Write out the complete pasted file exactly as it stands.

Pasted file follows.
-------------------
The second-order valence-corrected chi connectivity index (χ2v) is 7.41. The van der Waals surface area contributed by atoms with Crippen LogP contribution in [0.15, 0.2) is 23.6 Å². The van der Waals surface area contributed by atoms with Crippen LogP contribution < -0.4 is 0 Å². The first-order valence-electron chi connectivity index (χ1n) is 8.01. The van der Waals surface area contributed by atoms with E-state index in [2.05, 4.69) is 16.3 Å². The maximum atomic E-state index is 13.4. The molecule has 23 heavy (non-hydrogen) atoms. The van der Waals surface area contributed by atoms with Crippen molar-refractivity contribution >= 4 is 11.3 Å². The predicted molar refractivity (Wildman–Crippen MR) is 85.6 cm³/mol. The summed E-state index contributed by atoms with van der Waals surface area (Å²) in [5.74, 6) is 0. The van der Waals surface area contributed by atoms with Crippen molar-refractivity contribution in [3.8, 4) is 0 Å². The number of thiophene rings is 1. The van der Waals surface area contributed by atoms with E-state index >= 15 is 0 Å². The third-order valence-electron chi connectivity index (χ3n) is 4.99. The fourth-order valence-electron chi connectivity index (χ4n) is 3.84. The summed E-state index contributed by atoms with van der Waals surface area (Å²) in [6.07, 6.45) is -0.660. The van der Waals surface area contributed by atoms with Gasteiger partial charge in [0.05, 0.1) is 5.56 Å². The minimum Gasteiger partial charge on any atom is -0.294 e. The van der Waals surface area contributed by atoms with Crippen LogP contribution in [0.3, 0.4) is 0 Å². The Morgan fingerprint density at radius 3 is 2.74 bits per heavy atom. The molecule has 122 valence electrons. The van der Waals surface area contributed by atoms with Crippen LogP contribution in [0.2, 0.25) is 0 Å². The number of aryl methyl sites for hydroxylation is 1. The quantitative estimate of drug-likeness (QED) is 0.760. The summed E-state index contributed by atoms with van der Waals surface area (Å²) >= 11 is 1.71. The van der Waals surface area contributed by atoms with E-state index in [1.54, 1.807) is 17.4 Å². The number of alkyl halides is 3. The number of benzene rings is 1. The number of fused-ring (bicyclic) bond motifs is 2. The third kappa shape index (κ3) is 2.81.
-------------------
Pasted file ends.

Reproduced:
The second-order valence-corrected chi connectivity index (χ2v) is 7.41. The van der Waals surface area contributed by atoms with Crippen LogP contribution in [0.15, 0.2) is 23.6 Å². The van der Waals surface area contributed by atoms with Crippen LogP contribution < -0.4 is 0 Å². The first-order valence-electron chi connectivity index (χ1n) is 8.01. The van der Waals surface area contributed by atoms with E-state index in [2.05, 4.69) is 16.3 Å². The maximum atomic E-state index is 13.4. The molecule has 23 heavy (non-hydrogen) atoms. The van der Waals surface area contributed by atoms with Crippen molar-refractivity contribution >= 4 is 11.3 Å². The predicted molar refractivity (Wildman–Crippen MR) is 85.6 cm³/mol. The summed E-state index contributed by atoms with van der Waals surface area (Å²) in [5.74, 6) is 0. The van der Waals surface area contributed by atoms with Crippen molar-refractivity contribution in [3.8, 4) is 0 Å². The number of thiophene rings is 1. The van der Waals surface area contributed by atoms with E-state index >= 15 is 0 Å². The third-order valence-electron chi connectivity index (χ3n) is 4.99. The fourth-order valence-electron chi connectivity index (χ4n) is 3.84. The summed E-state index contributed by atoms with van der Waals surface area (Å²) in [6.07, 6.45) is -0.660. The van der Waals surface area contributed by atoms with Gasteiger partial charge in [0.05, 0.1) is 5.56 Å². The minimum Gasteiger partial charge on any atom is -0.294 e. The van der Waals surface area contributed by atoms with Crippen LogP contribution in [0.3, 0.4) is 0 Å². The Morgan fingerprint density at radius 3 is 2.74 bits per heavy atom. The molecule has 122 valence electrons. The van der Waals surface area contributed by atoms with Crippen LogP contribution in [0.2, 0.25) is 0 Å². The number of aryl methyl sites for hydroxylation is 1. The quantitative estimate of drug-likeness (QED) is 0.760. The summed E-state index contributed by atoms with van der Waals surface area (Å²) >= 11 is 1.71. The van der Waals surface area contributed by atoms with E-state index in [1.54, 1.807) is 17.4 Å². The number of alkyl halides is 3. The number of benzene rings is 1. The number of fused-ring (bicyclic) bond motifs is 2. The third kappa shape index (κ3) is 2.81.